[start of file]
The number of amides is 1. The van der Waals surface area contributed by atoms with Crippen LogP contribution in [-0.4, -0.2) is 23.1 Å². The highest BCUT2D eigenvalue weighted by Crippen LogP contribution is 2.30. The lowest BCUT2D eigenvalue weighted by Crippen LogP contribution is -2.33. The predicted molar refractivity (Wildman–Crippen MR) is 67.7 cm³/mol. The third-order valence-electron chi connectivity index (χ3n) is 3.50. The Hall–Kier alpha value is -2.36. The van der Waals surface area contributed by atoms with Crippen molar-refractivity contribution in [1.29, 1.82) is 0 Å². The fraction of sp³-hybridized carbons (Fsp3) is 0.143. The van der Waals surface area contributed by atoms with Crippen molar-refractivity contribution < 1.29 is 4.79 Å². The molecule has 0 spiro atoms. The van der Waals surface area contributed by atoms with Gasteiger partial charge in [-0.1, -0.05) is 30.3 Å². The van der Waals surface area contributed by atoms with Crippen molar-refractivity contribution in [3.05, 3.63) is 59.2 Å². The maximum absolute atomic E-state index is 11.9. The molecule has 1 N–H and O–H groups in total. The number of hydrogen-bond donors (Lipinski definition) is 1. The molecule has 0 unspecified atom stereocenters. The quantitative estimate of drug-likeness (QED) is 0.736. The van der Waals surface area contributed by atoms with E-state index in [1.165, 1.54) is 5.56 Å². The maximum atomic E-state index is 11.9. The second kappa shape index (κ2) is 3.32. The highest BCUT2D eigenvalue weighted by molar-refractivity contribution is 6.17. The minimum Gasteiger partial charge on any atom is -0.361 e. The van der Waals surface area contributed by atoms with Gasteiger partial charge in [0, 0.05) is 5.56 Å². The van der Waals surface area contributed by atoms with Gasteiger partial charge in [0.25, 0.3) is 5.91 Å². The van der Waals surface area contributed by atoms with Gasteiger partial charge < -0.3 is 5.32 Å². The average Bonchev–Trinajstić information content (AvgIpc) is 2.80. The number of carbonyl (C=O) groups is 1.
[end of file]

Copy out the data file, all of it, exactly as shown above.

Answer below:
The number of amides is 1. The van der Waals surface area contributed by atoms with Crippen LogP contribution in [-0.4, -0.2) is 23.1 Å². The highest BCUT2D eigenvalue weighted by Crippen LogP contribution is 2.30. The lowest BCUT2D eigenvalue weighted by Crippen LogP contribution is -2.33. The predicted molar refractivity (Wildman–Crippen MR) is 67.7 cm³/mol. The third-order valence-electron chi connectivity index (χ3n) is 3.50. The Hall–Kier alpha value is -2.36. The van der Waals surface area contributed by atoms with Crippen molar-refractivity contribution in [1.29, 1.82) is 0 Å². The fraction of sp³-hybridized carbons (Fsp3) is 0.143. The van der Waals surface area contributed by atoms with Crippen molar-refractivity contribution < 1.29 is 4.79 Å². The molecule has 0 spiro atoms. The van der Waals surface area contributed by atoms with Gasteiger partial charge in [-0.1, -0.05) is 30.3 Å². The van der Waals surface area contributed by atoms with Crippen molar-refractivity contribution in [3.05, 3.63) is 59.2 Å². The maximum absolute atomic E-state index is 11.9. The molecule has 1 N–H and O–H groups in total. The number of hydrogen-bond donors (Lipinski definition) is 1. The molecule has 0 unspecified atom stereocenters. The quantitative estimate of drug-likeness (QED) is 0.736. The van der Waals surface area contributed by atoms with E-state index in [1.165, 1.54) is 5.56 Å². The maximum atomic E-state index is 11.9. The second kappa shape index (κ2) is 3.32. The highest BCUT2D eigenvalue weighted by molar-refractivity contribution is 6.17. The minimum Gasteiger partial charge on any atom is -0.361 e. The van der Waals surface area contributed by atoms with Gasteiger partial charge in [0, 0.05) is 5.56 Å². The van der Waals surface area contributed by atoms with Gasteiger partial charge in [0.25, 0.3) is 5.91 Å². The van der Waals surface area contributed by atoms with Gasteiger partial charge < -0.3 is 5.32 Å². The average Bonchev–Trinajstić information content (AvgIpc) is 2.80. The number of carbonyl (C=O) groups is 1.